Don’t Fail To Fail Enough Times
View making mistakes as an essential step in building your business, and as a huge sign of progress.
Many people aren’t a success, as Robert Kiyosaki says, because they fail to fail enough times. They let fear hold them back. In his book, The Cashflow Quadrant, he talks about the four types of people who make up the world of business:
- “E” for employee
- “S” for small business or self-employed
- “B” for big business (500 employees)
- “I” for investor
Every person spends the majority of their time in one of these four quadrants. So how do you know which one you’re in? Just look at where most of your cash flow is coming from.
Most of the population is made up of employees who rely on their paychecks. Others are self-employed, working in commission roles like being a real estate agent.
These individuals are on the left side of the quadrant. As we’ll see in the diagram below, each one of these people share common characteristics.
Examining this chart will help you see where you are today, as well as where you want to be in the future.
Achieving financial success and freedom is much easier and can be achieved much faster in the B and I quadrants.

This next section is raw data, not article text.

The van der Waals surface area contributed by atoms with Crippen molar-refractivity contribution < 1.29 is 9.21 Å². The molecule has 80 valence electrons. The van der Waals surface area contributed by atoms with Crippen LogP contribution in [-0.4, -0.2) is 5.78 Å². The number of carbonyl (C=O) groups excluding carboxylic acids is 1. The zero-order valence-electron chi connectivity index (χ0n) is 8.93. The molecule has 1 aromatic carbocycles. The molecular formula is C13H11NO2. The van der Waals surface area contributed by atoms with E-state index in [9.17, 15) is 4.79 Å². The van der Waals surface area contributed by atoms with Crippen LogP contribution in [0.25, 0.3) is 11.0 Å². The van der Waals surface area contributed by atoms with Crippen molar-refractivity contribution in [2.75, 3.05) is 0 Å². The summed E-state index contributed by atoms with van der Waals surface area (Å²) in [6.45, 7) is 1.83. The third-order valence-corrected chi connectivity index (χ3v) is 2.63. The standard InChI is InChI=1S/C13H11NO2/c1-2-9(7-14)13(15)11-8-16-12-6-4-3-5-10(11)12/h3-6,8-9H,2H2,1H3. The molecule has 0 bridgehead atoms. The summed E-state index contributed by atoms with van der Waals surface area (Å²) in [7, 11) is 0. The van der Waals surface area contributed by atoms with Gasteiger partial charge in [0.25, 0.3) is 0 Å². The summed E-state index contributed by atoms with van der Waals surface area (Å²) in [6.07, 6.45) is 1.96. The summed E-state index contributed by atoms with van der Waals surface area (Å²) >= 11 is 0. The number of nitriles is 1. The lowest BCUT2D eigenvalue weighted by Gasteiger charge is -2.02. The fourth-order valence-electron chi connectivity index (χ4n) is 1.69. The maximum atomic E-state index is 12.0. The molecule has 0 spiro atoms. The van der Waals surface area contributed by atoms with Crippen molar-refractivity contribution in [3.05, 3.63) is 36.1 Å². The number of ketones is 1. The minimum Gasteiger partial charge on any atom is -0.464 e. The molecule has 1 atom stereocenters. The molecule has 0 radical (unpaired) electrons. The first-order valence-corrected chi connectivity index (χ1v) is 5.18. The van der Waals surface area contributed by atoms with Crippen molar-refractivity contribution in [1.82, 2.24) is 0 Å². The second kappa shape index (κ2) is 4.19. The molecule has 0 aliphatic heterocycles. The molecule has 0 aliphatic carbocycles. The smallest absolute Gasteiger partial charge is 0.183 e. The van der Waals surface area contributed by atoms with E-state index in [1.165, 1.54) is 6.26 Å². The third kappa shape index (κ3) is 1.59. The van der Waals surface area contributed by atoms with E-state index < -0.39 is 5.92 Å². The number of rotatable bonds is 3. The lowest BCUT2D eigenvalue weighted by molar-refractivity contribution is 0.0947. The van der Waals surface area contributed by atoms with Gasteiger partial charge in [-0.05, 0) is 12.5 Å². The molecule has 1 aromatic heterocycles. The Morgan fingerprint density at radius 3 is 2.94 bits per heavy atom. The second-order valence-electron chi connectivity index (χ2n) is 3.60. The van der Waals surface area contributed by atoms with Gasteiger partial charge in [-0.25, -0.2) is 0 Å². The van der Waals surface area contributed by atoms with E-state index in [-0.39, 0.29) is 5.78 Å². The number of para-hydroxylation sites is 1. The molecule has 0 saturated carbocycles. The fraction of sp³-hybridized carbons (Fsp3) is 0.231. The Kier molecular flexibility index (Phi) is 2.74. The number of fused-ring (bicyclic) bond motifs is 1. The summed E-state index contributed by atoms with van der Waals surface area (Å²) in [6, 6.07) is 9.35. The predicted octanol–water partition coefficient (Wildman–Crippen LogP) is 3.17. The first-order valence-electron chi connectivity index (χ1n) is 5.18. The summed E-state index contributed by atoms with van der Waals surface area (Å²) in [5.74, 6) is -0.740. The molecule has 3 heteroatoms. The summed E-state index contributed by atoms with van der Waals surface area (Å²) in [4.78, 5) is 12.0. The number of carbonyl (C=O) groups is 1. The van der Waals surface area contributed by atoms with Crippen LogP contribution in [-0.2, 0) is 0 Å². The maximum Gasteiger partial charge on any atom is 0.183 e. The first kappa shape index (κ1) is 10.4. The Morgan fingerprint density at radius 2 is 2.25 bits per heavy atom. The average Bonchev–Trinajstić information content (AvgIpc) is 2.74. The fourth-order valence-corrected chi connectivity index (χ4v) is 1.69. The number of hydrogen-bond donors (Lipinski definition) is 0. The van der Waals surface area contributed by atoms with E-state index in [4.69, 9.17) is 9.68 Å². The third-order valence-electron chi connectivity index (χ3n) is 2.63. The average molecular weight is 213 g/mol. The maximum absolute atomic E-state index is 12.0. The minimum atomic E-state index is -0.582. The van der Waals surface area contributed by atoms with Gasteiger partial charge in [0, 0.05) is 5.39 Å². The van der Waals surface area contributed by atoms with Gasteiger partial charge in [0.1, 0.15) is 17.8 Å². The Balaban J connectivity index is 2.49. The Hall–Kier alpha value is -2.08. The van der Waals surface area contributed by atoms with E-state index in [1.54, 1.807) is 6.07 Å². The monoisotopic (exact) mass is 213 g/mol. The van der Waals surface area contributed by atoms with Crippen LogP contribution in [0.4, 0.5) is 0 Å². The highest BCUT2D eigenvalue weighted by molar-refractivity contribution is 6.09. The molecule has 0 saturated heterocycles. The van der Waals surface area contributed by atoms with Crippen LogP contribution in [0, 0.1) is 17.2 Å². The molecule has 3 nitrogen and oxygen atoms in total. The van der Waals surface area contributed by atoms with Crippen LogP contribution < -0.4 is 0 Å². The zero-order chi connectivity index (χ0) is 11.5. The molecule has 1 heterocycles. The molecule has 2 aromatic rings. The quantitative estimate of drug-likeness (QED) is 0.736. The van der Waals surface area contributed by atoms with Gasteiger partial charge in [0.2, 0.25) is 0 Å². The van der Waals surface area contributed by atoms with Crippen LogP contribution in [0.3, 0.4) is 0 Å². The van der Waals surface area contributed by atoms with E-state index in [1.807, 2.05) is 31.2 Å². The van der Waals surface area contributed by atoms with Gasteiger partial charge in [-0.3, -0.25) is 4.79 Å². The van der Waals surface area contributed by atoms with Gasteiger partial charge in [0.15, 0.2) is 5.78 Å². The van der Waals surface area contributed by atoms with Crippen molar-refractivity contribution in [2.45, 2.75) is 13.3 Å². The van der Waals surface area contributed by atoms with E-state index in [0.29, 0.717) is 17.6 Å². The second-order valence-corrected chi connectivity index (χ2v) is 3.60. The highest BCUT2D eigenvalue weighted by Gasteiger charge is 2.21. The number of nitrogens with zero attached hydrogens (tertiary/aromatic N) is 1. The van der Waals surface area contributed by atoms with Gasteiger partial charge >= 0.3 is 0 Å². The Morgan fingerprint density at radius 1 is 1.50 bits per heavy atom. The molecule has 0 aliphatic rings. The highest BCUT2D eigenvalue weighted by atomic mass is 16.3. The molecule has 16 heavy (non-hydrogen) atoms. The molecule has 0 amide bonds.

“Profits are better than wages. Wages make you a living. Profits make you a fortune.”—Jim Rohn
I myself made the decision to shift over to the right side of the Cash Flow Quadrant a few years ago, and it has been the single greatest decision of my entire life.
Most people fear making that shift because they perceive it as being “risky.” But it depends on how you define risk. In my view, trading away time for money in a job (and choosing not to start a business) is a guaranteed path to financial mediocrity.
That to me is “risky.”
Over 90% of all wealth comes from people who control their own lives. They’ve mastered systems and their time. And although anyone can become wealthy, there is a limitation wall.
That limitation wall is the way you presently think (your mindset). You can see a lot of the symptoms of the employee mindset; it’s plagued with excuses and a scarcity mentality.